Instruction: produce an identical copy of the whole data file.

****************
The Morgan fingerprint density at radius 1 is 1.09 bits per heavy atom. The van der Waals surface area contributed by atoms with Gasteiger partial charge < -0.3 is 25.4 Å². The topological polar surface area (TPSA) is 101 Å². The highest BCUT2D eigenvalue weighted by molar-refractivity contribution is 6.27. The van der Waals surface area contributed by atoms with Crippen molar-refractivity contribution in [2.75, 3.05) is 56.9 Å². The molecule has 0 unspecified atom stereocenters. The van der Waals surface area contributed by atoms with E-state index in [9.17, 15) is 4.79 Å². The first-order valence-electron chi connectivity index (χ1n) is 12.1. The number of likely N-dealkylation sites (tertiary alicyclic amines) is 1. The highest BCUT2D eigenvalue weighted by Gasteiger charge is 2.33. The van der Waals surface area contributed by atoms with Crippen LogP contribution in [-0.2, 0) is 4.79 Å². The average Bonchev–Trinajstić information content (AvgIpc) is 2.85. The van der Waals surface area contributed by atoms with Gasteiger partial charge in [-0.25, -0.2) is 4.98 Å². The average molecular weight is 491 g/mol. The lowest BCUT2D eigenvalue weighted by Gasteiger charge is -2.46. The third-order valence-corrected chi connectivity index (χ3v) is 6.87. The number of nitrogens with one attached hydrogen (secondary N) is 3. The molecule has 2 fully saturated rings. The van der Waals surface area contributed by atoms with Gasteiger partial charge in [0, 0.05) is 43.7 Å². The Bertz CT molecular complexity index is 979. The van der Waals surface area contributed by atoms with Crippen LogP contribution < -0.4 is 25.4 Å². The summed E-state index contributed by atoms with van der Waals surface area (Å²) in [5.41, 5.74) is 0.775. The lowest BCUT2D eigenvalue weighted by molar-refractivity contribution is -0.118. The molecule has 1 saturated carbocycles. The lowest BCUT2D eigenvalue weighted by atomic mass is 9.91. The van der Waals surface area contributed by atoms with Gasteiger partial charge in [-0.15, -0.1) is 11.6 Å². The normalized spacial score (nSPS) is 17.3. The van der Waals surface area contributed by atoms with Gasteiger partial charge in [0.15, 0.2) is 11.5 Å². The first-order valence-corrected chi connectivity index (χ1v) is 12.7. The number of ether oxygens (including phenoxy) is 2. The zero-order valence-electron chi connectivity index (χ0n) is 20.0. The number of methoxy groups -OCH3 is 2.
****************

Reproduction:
The Morgan fingerprint density at radius 1 is 1.09 bits per heavy atom. The van der Waals surface area contributed by atoms with Gasteiger partial charge < -0.3 is 25.4 Å². The topological polar surface area (TPSA) is 101 Å². The highest BCUT2D eigenvalue weighted by molar-refractivity contribution is 6.27. The van der Waals surface area contributed by atoms with Crippen molar-refractivity contribution in [2.75, 3.05) is 56.9 Å². The molecule has 0 unspecified atom stereocenters. The van der Waals surface area contributed by atoms with E-state index in [9.17, 15) is 4.79 Å². The first-order valence-electron chi connectivity index (χ1n) is 12.1. The number of likely N-dealkylation sites (tertiary alicyclic amines) is 1. The highest BCUT2D eigenvalue weighted by Gasteiger charge is 2.33. The van der Waals surface area contributed by atoms with Crippen LogP contribution in [-0.2, 0) is 4.79 Å². The average Bonchev–Trinajstić information content (AvgIpc) is 2.85. The van der Waals surface area contributed by atoms with Gasteiger partial charge in [-0.25, -0.2) is 4.98 Å². The average molecular weight is 491 g/mol. The lowest BCUT2D eigenvalue weighted by Gasteiger charge is -2.46. The third-order valence-corrected chi connectivity index (χ3v) is 6.87. The number of nitrogens with one attached hydrogen (secondary N) is 3. The molecule has 2 fully saturated rings. The van der Waals surface area contributed by atoms with Gasteiger partial charge in [0, 0.05) is 43.7 Å². The Bertz CT molecular complexity index is 979. The van der Waals surface area contributed by atoms with Crippen LogP contribution < -0.4 is 25.4 Å². The summed E-state index contributed by atoms with van der Waals surface area (Å²) in [5.41, 5.74) is 0.775. The lowest BCUT2D eigenvalue weighted by molar-refractivity contribution is -0.118. The molecule has 1 saturated carbocycles. The lowest BCUT2D eigenvalue weighted by atomic mass is 9.91. The van der Waals surface area contributed by atoms with Gasteiger partial charge in [-0.15, -0.1) is 11.6 Å². The normalized spacial score (nSPS) is 17.3. The van der Waals surface area contributed by atoms with Gasteiger partial charge in [0.15, 0.2) is 11.5 Å². The first-order valence-corrected chi connectivity index (χ1v) is 12.7. The number of ether oxygens (including phenoxy) is 2. The zero-order valence-electron chi connectivity index (χ0n) is 20.0. The number of methoxy groups -OCH3 is 2.